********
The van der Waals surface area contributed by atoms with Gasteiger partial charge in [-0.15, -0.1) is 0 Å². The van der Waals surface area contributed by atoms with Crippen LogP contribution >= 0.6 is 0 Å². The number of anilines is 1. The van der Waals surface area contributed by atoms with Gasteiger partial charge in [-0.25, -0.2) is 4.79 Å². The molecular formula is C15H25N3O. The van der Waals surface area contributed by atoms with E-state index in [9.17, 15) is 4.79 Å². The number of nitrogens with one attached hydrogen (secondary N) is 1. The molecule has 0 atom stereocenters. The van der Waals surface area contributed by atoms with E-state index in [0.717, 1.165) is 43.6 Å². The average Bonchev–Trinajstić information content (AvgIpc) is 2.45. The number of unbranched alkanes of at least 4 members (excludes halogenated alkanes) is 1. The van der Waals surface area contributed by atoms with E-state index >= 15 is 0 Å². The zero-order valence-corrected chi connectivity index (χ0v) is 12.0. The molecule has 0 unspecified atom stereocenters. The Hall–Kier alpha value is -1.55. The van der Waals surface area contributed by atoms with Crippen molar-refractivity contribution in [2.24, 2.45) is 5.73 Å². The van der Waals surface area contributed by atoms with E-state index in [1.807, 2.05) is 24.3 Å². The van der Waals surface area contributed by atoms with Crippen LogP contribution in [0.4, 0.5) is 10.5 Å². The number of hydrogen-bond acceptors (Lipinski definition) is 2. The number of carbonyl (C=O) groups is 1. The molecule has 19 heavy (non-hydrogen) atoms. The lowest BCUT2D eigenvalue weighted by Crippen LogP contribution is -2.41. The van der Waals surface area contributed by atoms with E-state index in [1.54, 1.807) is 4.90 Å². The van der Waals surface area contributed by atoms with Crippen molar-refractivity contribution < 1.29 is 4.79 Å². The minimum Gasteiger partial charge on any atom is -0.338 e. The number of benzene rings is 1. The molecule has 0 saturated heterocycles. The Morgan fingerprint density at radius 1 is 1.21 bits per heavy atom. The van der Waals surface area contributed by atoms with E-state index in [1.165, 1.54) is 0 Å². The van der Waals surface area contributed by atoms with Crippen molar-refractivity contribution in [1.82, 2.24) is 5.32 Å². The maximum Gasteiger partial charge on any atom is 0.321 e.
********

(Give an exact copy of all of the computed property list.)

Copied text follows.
The van der Waals surface area contributed by atoms with Gasteiger partial charge in [-0.15, -0.1) is 0 Å². The van der Waals surface area contributed by atoms with Crippen LogP contribution >= 0.6 is 0 Å². The number of anilines is 1. The van der Waals surface area contributed by atoms with Gasteiger partial charge in [-0.25, -0.2) is 4.79 Å². The molecular formula is C15H25N3O. The van der Waals surface area contributed by atoms with E-state index in [9.17, 15) is 4.79 Å². The number of nitrogens with one attached hydrogen (secondary N) is 1. The molecule has 0 atom stereocenters. The van der Waals surface area contributed by atoms with E-state index in [0.717, 1.165) is 43.6 Å². The average Bonchev–Trinajstić information content (AvgIpc) is 2.45. The number of unbranched alkanes of at least 4 members (excludes halogenated alkanes) is 1. The van der Waals surface area contributed by atoms with E-state index >= 15 is 0 Å². The zero-order valence-corrected chi connectivity index (χ0v) is 12.0. The molecule has 0 unspecified atom stereocenters. The Hall–Kier alpha value is -1.55. The van der Waals surface area contributed by atoms with Crippen molar-refractivity contribution in [2.24, 2.45) is 5.73 Å². The van der Waals surface area contributed by atoms with E-state index in [1.807, 2.05) is 24.3 Å². The van der Waals surface area contributed by atoms with Crippen LogP contribution in [0.4, 0.5) is 10.5 Å². The number of hydrogen-bond acceptors (Lipinski definition) is 2. The number of carbonyl (C=O) groups is 1. The molecule has 19 heavy (non-hydrogen) atoms. The lowest BCUT2D eigenvalue weighted by Crippen LogP contribution is -2.41. The van der Waals surface area contributed by atoms with E-state index in [1.54, 1.807) is 4.90 Å². The van der Waals surface area contributed by atoms with Crippen molar-refractivity contribution < 1.29 is 4.79 Å². The minimum Gasteiger partial charge on any atom is -0.338 e. The number of benzene rings is 1. The molecule has 0 saturated heterocycles. The Morgan fingerprint density at radius 1 is 1.21 bits per heavy atom. The van der Waals surface area contributed by atoms with E-state index in [1.165, 1.54) is 0 Å². The van der Waals surface area contributed by atoms with Crippen molar-refractivity contribution in [1.82, 2.24) is 5.32 Å². The maximum Gasteiger partial charge on any atom is 0.321 e.